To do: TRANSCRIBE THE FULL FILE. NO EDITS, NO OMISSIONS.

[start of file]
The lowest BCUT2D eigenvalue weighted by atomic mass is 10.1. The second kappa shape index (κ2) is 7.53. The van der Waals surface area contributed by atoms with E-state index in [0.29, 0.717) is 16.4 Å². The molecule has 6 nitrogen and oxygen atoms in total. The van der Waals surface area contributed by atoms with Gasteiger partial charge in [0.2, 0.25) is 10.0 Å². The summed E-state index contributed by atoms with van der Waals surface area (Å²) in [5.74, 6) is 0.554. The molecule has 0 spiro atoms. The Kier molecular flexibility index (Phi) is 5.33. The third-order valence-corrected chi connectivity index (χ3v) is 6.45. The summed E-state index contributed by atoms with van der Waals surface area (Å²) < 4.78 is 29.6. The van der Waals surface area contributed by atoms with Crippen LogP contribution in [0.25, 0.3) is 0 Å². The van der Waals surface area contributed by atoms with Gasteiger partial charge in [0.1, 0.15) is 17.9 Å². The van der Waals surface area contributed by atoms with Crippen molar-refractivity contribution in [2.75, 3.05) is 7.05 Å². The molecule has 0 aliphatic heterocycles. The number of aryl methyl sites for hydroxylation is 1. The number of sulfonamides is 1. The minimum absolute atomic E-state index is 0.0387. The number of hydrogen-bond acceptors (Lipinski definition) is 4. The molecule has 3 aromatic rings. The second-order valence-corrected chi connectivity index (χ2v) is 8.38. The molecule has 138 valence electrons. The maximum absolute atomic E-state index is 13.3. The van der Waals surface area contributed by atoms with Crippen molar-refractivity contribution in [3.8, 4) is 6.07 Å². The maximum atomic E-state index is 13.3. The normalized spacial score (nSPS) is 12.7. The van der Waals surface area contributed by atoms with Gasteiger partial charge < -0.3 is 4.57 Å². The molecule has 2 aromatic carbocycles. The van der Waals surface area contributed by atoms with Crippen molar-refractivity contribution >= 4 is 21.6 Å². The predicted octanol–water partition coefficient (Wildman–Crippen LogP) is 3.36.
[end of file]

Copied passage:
The lowest BCUT2D eigenvalue weighted by atomic mass is 10.1. The second kappa shape index (κ2) is 7.53. The van der Waals surface area contributed by atoms with E-state index in [0.29, 0.717) is 16.4 Å². The molecule has 6 nitrogen and oxygen atoms in total. The van der Waals surface area contributed by atoms with Gasteiger partial charge in [0.2, 0.25) is 10.0 Å². The summed E-state index contributed by atoms with van der Waals surface area (Å²) in [5.74, 6) is 0.554. The molecule has 0 spiro atoms. The Kier molecular flexibility index (Phi) is 5.33. The third-order valence-corrected chi connectivity index (χ3v) is 6.45. The summed E-state index contributed by atoms with van der Waals surface area (Å²) < 4.78 is 29.6. The van der Waals surface area contributed by atoms with Crippen LogP contribution in [0.25, 0.3) is 0 Å². The van der Waals surface area contributed by atoms with Gasteiger partial charge in [0.1, 0.15) is 17.9 Å². The van der Waals surface area contributed by atoms with Crippen molar-refractivity contribution in [2.75, 3.05) is 7.05 Å². The molecule has 0 aliphatic heterocycles. The number of aryl methyl sites for hydroxylation is 1. The number of sulfonamides is 1. The minimum absolute atomic E-state index is 0.0387. The number of hydrogen-bond acceptors (Lipinski definition) is 4. The molecule has 3 aromatic rings. The second-order valence-corrected chi connectivity index (χ2v) is 8.38. The molecule has 138 valence electrons. The maximum absolute atomic E-state index is 13.3. The van der Waals surface area contributed by atoms with Crippen molar-refractivity contribution in [3.8, 4) is 6.07 Å². The maximum atomic E-state index is 13.3. The normalized spacial score (nSPS) is 12.7. The van der Waals surface area contributed by atoms with Gasteiger partial charge < -0.3 is 4.57 Å². The molecule has 2 aromatic carbocycles. The van der Waals surface area contributed by atoms with Crippen molar-refractivity contribution >= 4 is 21.6 Å². The predicted octanol–water partition coefficient (Wildman–Crippen LogP) is 3.36.